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This is the home page.  From here, you can access many different parts of this web site.  First, every time I make an update, I record it on the Update page with the date.  The Site Overview is available, as well as an introduction to Heraclitus (coming soon!) and a Bibliography page.  But since this is a tour to show what the site can do, so let’s go straight ‘To the Fragments’!

(Use ALT+TAB to move to the home page.  Click 'To the Fragments,' and then use ALT+TAB to return to this page.)

This page contains many different options for viewing the fragments.  Diels and Kranz (DK) put together one of the earliest collections of the fragments of the presocratic philosophers in the early 1900s, and their numbering system is still widely used to cite the fragments.  A particular fragment that I found puzzling in my survey course is DK B48 ('B' stands for 'fragment').  My textbook had this as the translation:

"The name of the bow (bios) is life (bios), but its work is death."

Click 'By DK Number', and then '48.'

This will load the file for DK B48.  I could have used this site to explore this fragment and realize what Heraclitus intended by this cryptic fragment.

Greek Text
The file loads with the Greek text first.  This Greek text I give here either comes from DK's text, or from an abridgement in Robinson and Johnstone.  (If your computer is not set up to view Unicode fonts, click the 'install Unicode' link for quick downloading instructions.  The process takes less than five minutes and requires very little memory -- fonts are small!)

The buttons on the left frame are links to other files for this fragment.

Click 'Resoures.'  A new window loads with links to helpful on-line resources.  Among these are the Perseus Project at Tufts University and John Burnet's Early Greek Philosophy at Evansville.

These resources are accessible from every fragment, so the user can look up words in a Greek dictionary or get help with grammar.  Click <BACK> to return to the fragment.

Click 'Help.'  A new window loads up with help tips for people using this site.  It instructs users how to make certain features works, as well as giving advice about how to get the information they want.  Scroll down to where it says, 'Look up Greek Words at Perseus.'  This gives instructions for using Perseus's on-line dictionary.  This dictionary costs around $300, but it is available for students free of charge on-line.  Follow the instructions to look up 'bios.'  The dictionary gives two exact entries.  Choose "LSJ" under one, and then the other, to see the different meanings.  Close the Perseus window, and hit <BACK> on the Help screen to return to the fragment.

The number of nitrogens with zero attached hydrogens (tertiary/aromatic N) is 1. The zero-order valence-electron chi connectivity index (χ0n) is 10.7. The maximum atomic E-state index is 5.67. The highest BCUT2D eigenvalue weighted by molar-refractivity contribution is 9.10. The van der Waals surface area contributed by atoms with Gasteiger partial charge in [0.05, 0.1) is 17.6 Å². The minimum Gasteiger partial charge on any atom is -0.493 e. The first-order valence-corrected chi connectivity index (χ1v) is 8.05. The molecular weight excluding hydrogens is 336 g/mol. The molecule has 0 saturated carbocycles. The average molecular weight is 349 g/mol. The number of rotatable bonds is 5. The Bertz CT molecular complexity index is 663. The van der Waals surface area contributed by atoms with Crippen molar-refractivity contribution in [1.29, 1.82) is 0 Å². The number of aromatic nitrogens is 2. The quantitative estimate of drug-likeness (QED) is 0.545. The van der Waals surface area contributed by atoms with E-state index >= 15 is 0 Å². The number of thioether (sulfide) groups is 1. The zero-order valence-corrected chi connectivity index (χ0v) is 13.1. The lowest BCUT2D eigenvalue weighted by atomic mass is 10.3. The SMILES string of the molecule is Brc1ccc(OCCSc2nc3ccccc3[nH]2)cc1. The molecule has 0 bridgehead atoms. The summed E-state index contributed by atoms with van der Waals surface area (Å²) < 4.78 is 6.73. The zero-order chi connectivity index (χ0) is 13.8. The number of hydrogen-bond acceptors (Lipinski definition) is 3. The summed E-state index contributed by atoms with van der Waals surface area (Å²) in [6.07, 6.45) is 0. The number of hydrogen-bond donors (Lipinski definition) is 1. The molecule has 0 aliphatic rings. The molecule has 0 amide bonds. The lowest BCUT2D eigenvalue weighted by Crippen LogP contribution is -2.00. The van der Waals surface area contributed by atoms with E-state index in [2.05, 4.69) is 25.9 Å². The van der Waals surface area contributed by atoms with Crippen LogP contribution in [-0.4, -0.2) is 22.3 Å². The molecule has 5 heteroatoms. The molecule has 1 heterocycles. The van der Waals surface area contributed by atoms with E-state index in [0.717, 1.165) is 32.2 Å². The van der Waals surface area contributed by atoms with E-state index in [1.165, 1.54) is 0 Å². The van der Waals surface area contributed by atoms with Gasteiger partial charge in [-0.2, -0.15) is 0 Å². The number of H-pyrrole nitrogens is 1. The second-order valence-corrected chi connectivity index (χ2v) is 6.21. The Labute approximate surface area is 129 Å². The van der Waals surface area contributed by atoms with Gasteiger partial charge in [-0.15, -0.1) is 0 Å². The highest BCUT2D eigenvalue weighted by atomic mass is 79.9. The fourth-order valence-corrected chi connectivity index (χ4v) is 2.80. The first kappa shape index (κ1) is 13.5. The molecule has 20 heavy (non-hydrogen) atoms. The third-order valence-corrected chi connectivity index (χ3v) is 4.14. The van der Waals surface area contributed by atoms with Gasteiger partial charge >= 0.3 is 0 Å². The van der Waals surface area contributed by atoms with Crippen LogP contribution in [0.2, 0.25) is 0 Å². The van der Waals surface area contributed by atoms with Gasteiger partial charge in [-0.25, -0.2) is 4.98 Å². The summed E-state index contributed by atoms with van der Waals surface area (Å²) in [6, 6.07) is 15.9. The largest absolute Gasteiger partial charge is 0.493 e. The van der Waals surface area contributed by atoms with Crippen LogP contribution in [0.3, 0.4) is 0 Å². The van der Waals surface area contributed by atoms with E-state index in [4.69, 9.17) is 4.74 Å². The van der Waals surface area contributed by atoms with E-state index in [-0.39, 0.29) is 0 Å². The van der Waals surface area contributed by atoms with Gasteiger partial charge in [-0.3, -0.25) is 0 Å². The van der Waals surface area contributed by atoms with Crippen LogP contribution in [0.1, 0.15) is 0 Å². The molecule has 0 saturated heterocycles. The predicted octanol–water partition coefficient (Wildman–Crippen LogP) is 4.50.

Click 'Translation.'  An English translation of the Greek text loads in the white frame.  Most of these translations come from John Burnet's Early Greek Philosophy, which is in the public domain and available on-line at Evansville.  In some places, I have edited the translations a little for various reasons.  Mostly, I have done this to make the fragments sound better.  Bold typing indicates a change.  For B48, this translation is my own.  Eventually, I will replace all of Burnet's translations with my own.  Translations used by other author's are cited and linked to my bibliography page.

Text Notes

Click 'Text Notes.'  A page with notes about the text of the fragment loads in the white frame.  This page deals with two major areas: First, I give here variant readings for the text.  Since all we have of Heraclitus' work are quotations, it is sometimes difficult to determine what Heraclitus actually said.  I give notes describing different scholars views about word choice and how that affects the interpretation.  Most of these notes come from Robinson's work or Kahn's work, but in most cases they in turn took this information from other sources.  Secondly, I give here interesting things to note about the Greek words.  Some fragments have more than one translation, and others have interesting aspects of interpretation that could be missed in English translation.  On B48, for example, I explain the relationship between bios (life) and bios (bow).